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Cutting taxes not a solution

The Star Newspaper Malaysia, EUGENE MAHALINGAM

1st February, 2010

CONSUMER associations, non-governmental organisations (NGOs) and health experts have all slammed the argument by industry players that tax hikes lead to an automatic increase in smuggling.

In a previous report, the Malaysia Council for Tobacco Control (MCTC) president Koris Atan argued that price hikes deterred youths from taking up smoking, and in some cases, even encouraged habitual smokers to kick the habit.

“International research has shown that a 10% increase in cigarette prices can reduce cigarette consumption by 4%–8%. This translates to saving about 16 million lives worldwide by 2020,” he was quoted as saying.

The Federation of Malaysian Consumer Associations secretary-general Muhammad Shaani Abdullah reportedly said the argument of tobacco players was more akin to a “ransom weapon”, to deter the Government from increasing tobacco taxes, while the Malaysian Medical Association had called it a “laughable” excuse.

Royal Malaysian Customs Department enforcement and compliance deputy director-general Datuk Mohamed Khalid Yusuf said when there were tax hikes, there was “increased potential” for smuggling. “If tax increases, it attracts more interest. If it were zero tax, who would want to smuggle?”

However, he added that there were situations where smuggling was still a problem even without taxes being an issue. “Drugs are non-taxable but we still have a smuggling problem,” he said.

In 2000, an article in the British Medical Journal entitled “How can cigarette smuggling be reduced,” authors Luk Joossens and Martin Raw claimed that the correlation between high prices and high levels of smuggling claimed by the tobacco industry simply did not exist.

They claimed that factors such as corruption, public tolerance, informal distribution networks, widespread street-selling, and the presence of organised crime were more prevalent in elevating tobacco smuggling.

The report cited countries like Canada, which were unsuccessful in curbing their smuggling problems even after reducing their excise duties.

When Canada reduced its taxes in 1994, the real price of its cigarettes fell by a third. However, the prevalence of smoking increased in teenagers from 16% to 20% and also increased in the population as a whole.

Federal tax revenues meanwhile fell by C$1.2bil, more than twice the amount originally predicted.

The article also cited Spain as one of the few countries in the world to tackle its smuggling problem successfully without the need to reduce tobacco taxes.

Despite being among the cheapest in the European Union (EU), Spanish smuggled cigarettes had a market share of 15% in 1995.

It was established that Andorra (a small country in south western Europe) was one of the sources of smuggled cigarettes into Spain and the EU.

In 1997, there was a concerted effort at both national and European levels undertaken to reduce the supply of contraband cigarettes.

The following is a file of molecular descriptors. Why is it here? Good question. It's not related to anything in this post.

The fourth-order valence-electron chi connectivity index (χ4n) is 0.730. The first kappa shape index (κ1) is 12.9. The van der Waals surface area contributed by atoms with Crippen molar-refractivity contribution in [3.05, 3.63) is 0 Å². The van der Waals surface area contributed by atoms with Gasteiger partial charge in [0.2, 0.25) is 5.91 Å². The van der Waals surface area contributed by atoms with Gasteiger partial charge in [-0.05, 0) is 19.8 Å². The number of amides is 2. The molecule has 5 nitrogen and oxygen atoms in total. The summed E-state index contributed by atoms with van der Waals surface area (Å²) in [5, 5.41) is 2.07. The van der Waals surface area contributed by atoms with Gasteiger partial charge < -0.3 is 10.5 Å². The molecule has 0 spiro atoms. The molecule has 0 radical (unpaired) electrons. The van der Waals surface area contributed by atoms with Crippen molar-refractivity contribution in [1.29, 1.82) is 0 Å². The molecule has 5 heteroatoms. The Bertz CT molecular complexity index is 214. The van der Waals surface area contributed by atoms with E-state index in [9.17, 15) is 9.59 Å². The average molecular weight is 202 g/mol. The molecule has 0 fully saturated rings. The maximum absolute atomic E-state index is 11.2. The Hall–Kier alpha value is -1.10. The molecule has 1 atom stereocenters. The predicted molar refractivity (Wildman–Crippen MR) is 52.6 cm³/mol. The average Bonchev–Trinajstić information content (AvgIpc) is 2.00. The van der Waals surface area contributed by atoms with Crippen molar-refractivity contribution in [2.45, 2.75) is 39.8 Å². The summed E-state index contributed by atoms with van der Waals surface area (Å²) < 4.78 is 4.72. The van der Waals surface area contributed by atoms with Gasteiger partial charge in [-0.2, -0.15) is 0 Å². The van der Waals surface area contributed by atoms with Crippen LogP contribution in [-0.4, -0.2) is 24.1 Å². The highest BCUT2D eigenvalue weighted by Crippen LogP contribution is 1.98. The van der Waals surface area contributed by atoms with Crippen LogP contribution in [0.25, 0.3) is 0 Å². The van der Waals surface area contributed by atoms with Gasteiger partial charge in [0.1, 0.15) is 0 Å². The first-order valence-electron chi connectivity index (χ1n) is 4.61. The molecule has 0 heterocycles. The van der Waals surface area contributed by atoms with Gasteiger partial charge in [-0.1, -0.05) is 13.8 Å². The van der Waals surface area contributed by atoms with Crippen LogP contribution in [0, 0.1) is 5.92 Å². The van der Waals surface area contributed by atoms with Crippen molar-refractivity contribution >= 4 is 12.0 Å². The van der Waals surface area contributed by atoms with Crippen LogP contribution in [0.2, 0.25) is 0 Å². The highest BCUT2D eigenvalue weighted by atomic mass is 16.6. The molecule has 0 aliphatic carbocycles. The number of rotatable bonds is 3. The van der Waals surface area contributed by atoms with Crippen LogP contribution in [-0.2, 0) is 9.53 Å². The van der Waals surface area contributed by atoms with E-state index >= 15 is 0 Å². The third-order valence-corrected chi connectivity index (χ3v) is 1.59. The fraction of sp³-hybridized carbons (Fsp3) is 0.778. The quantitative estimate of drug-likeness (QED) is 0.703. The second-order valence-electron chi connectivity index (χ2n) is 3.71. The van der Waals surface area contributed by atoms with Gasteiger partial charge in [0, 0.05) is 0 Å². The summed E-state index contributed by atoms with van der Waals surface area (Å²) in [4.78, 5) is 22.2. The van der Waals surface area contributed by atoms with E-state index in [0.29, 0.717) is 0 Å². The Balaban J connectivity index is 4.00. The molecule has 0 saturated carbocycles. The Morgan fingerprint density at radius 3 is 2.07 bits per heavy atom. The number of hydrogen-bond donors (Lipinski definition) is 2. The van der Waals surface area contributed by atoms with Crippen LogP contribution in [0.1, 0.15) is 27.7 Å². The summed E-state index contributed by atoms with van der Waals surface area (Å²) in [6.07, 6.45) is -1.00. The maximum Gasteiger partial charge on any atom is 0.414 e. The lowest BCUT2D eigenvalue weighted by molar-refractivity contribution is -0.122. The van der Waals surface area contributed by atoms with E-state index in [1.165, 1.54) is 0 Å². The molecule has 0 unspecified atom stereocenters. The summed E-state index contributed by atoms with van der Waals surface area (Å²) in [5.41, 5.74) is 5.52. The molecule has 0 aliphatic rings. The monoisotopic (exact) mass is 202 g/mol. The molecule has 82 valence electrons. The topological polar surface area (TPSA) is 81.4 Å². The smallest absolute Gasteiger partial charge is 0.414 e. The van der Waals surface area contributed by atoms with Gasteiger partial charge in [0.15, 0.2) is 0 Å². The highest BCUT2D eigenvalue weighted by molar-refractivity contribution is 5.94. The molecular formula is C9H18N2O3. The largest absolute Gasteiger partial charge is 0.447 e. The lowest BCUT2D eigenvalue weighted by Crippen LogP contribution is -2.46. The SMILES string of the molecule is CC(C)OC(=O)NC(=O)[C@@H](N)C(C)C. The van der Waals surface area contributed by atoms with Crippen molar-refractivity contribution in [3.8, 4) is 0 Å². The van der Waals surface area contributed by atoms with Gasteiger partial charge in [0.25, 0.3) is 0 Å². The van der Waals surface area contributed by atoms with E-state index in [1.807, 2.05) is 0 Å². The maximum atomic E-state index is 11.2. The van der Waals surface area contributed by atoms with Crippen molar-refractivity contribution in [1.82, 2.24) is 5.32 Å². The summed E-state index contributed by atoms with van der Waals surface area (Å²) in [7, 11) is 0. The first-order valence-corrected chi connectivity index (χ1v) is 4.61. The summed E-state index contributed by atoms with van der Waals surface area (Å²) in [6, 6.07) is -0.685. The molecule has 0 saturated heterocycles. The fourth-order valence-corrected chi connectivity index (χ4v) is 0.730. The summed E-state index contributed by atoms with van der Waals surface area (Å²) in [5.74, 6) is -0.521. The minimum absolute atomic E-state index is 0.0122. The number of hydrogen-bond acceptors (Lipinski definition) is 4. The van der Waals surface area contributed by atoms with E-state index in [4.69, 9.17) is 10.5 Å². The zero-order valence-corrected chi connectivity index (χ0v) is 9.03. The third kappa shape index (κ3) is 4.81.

Close ties were forged between the authorities in Spain, France, Britain, Ireland, and Andorra and the European Anti Fraud Office to curb the supply of smuggled cigarettes from Andorra.

Actions included sealing the Andorran border, civil guard brigades patrolling valleys and hills to make smuggling more difficult and political pressure on the Andorran government by the EU and its member states, forcing it to enact new legislation making it illegal to smuggle tobacco into neighbouring countries.

As a result, contraband cigarettes, which had accounted for 12% of the Spanish market in early 1997, held only 5% by mid-1999. Sales of legal cigarettes increased 12% from 1997 to 1998 while tax revenues rose 25% during the same period.

According to the Spanish customs authorities, their success was not due to controlling distribution at street level (which was almost impossible) but by reducing the supply into the country at “container level” through intelligence, customs activity and cooperation, and technology.

Tobacco smuggling has become a huge global health concern – as it brings tobacco into markets cheaply, making it affordable to purchase and thus promote consumption.

It is also a circumvention of taxes and customs duties, causing government treasuries to lose billions in revenue each year.

Industry players argue that tobacco smuggling is caused by market forces owing to the price differences between countries, causing cigarettes to get smuggled from cheaper countries to more expensive ones.

JT International Bhd (JTI) corporate affairs director Shareen Rahmat said Malaysia’s cigarette prices were currently the second highest after Singapore in the Asean region.

“The retail price of a 20s pack category in Malaysia is higher by approximately RM5.80 per pack than that of a similar category in Indonesia,” she said.

Currently, a pack of 20 costs RM9.30, with the same in Singapore costing over RM27.

Industry players have urged the Government to curb the smuggling problem by reducing taxes, which will also, they say, help restore revenue.

“With prices of duty-paid cigarettes being much higher in Malaysia, there is great demand for cheaper and unregulated illicit cigarettes in the country.

“Due to unpaid taxes, illicit cigarettes can be bought for as low as RM2.50 for a pack of 20 sticks,” said Shareen.

Philip Morris (M) Sdn Bhd managing director Richard Morgan said Malaysia had one of the highest levels of illicit cigarettes in the world.

“The prevalence of illicit cigarettes in Malaysia was at a low level of 14.4% in 2004. However, it has steadily grown over the years and reached an all-time high of 38.7% in 2009,” he said.

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